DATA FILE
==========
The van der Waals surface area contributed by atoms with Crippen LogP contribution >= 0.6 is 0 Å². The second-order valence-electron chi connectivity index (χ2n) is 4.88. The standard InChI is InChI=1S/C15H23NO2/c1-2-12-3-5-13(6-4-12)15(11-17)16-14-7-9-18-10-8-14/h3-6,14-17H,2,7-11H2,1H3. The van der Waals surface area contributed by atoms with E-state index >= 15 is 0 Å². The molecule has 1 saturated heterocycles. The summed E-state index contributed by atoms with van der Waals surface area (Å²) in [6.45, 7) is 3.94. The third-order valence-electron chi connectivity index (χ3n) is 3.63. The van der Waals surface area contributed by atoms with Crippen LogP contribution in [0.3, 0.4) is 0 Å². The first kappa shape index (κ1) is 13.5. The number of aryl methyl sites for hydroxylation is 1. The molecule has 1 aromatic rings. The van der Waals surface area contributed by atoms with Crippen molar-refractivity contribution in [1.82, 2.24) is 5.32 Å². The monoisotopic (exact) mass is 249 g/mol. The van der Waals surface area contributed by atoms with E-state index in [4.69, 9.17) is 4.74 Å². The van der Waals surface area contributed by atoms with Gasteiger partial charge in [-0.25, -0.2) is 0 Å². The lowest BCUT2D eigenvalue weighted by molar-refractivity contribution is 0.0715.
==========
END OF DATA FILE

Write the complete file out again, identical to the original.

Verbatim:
The van der Waals surface area contributed by atoms with Crippen LogP contribution >= 0.6 is 0 Å². The second-order valence-electron chi connectivity index (χ2n) is 4.88. The standard InChI is InChI=1S/C15H23NO2/c1-2-12-3-5-13(6-4-12)15(11-17)16-14-7-9-18-10-8-14/h3-6,14-17H,2,7-11H2,1H3. The van der Waals surface area contributed by atoms with E-state index >= 15 is 0 Å². The molecule has 1 saturated heterocycles. The summed E-state index contributed by atoms with van der Waals surface area (Å²) in [6.45, 7) is 3.94. The third-order valence-electron chi connectivity index (χ3n) is 3.63. The van der Waals surface area contributed by atoms with Crippen LogP contribution in [0.3, 0.4) is 0 Å². The first kappa shape index (κ1) is 13.5. The number of aryl methyl sites for hydroxylation is 1. The molecule has 1 aromatic rings. The van der Waals surface area contributed by atoms with Crippen molar-refractivity contribution in [1.82, 2.24) is 5.32 Å². The monoisotopic (exact) mass is 249 g/mol. The van der Waals surface area contributed by atoms with E-state index in [4.69, 9.17) is 4.74 Å². The van der Waals surface area contributed by atoms with Gasteiger partial charge in [-0.25, -0.2) is 0 Å². The lowest BCUT2D eigenvalue weighted by molar-refractivity contribution is 0.0715.